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Speed Report: Fast Twitch for Football Speed - Can it be Produced?

by: Dale Baskett
Football Speed Specialist
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Muscle fibers are made up of two different types of fiber composition, slow twitch fibers and fast twitch fibers. Skeletal muscles are made up of numerous individual muscle fibers called myocytes. Each myocyte contains many myofibrils, which are strands of proteins that can grab on to each other and pull. This shortens the muscle and causes muscle contraction. Of course, contraction can be very fast and dynamic or slower with endurance capabilities. When we think about football speed we naturally desire athletes with fast twitch capacity.

Human muscles contain a genetically determined mixture of both slow and fast fiber types. Athletes can have an abundance of one type or a balance of both.  A balance between both is common and fairly standard. The abundance of fast twitch is what every football player desires but only some possess.

How Does It Really Work

The food we eat has carbohydrates, fats and proteins; theyíre used as fuel for muscle action. The body coverts those into an ďenergy currencyĒ called adenosine tri-phosphate (ATP). There are two mechanisms that produce ATP, aerobic and anaerobic pathways. Aerobic means with oxygen, anaerobic means without oxygen. The slower the contraction, the easier it is to maintain an oxygen supply as you exercise. On the other hand, the faster the contraction, the oxygen supply is not keeping up so your system is literally running on stored fuel thatís been produced in the muscles. As you continue to exercise, the fuel is depleting rapidly and causing a lactic acid spinoff as a by-product. At a certain point of continued fast contraction, the lactic build up will fatigue the contraction process and drain the ATP tank. This is the point where coaches often go too far with over-working the system that requires a balance of intensity and proper recovery. A 1-6 or even 1-8 ratio of work to rest recovery is necessary when you train for speed development. Recovery is the answer for replenishing the system to allow high end contraction to be consistently rapid over and over again.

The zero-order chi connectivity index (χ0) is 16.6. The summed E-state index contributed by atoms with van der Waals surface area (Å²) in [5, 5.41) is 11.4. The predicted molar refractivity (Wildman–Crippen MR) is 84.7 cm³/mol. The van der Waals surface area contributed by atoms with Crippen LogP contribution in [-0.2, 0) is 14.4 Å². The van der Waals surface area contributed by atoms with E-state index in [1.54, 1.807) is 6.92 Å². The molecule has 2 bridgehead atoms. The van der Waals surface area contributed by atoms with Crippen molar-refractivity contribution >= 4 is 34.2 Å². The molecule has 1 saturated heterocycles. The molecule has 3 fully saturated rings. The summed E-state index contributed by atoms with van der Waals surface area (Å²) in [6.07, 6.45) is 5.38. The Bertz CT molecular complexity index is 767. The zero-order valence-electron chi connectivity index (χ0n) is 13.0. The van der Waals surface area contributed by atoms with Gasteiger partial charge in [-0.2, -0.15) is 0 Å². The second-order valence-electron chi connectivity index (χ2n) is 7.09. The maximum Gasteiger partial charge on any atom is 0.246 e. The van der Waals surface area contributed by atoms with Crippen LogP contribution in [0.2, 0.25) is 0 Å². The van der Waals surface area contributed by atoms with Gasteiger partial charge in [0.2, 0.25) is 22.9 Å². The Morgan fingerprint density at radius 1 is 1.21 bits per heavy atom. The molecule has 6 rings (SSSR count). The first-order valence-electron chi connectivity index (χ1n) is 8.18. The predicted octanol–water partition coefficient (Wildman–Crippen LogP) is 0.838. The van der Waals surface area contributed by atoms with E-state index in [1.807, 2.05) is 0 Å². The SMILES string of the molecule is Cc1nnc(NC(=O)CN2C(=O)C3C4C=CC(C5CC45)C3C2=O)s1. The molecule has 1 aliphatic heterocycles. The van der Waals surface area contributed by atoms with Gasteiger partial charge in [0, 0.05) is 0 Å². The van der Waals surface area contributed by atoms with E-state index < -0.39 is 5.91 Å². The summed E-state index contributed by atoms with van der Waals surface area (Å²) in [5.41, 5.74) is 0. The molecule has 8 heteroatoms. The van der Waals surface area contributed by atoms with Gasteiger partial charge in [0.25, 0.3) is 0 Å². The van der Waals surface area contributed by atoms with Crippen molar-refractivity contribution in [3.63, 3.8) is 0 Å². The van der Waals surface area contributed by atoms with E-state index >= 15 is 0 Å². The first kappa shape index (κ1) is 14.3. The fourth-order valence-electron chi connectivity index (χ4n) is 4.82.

Can There Be a Shift in Fiber Types

Coaches love speed and it can either be recruited or taught. If taught, you must understand that rest is the focal point for training for speed. High end contraction is what it takes to be fast at the end of the day. Letís go back to energy systems for a minute, aerobic and anaerobic. This is where energy systems are used adequately or abused. To train fast is mandatory for training the nervous system sufficiently.

Letís look at the possibility of fiber transfer. Can training play a roll in this scenario? Itís not entirely understood and research is still ongoing. There is some evidence showing that human skeletal muscle may switch fiber types from slow to fast or fast to slow due to training. This type of training is called specificity. High contraction and proper rest are critical to the process.

If you do an aerobic, slow endurance type of training, youíre not going to improve your speed. The results will be harmful to producing fiber-type changes. On the other hand, if high intensity and high recovery is part of your program, youíll find your players running faster as the training progresses. Iíve included some drills that will help improve limb speed as your fiber shifts.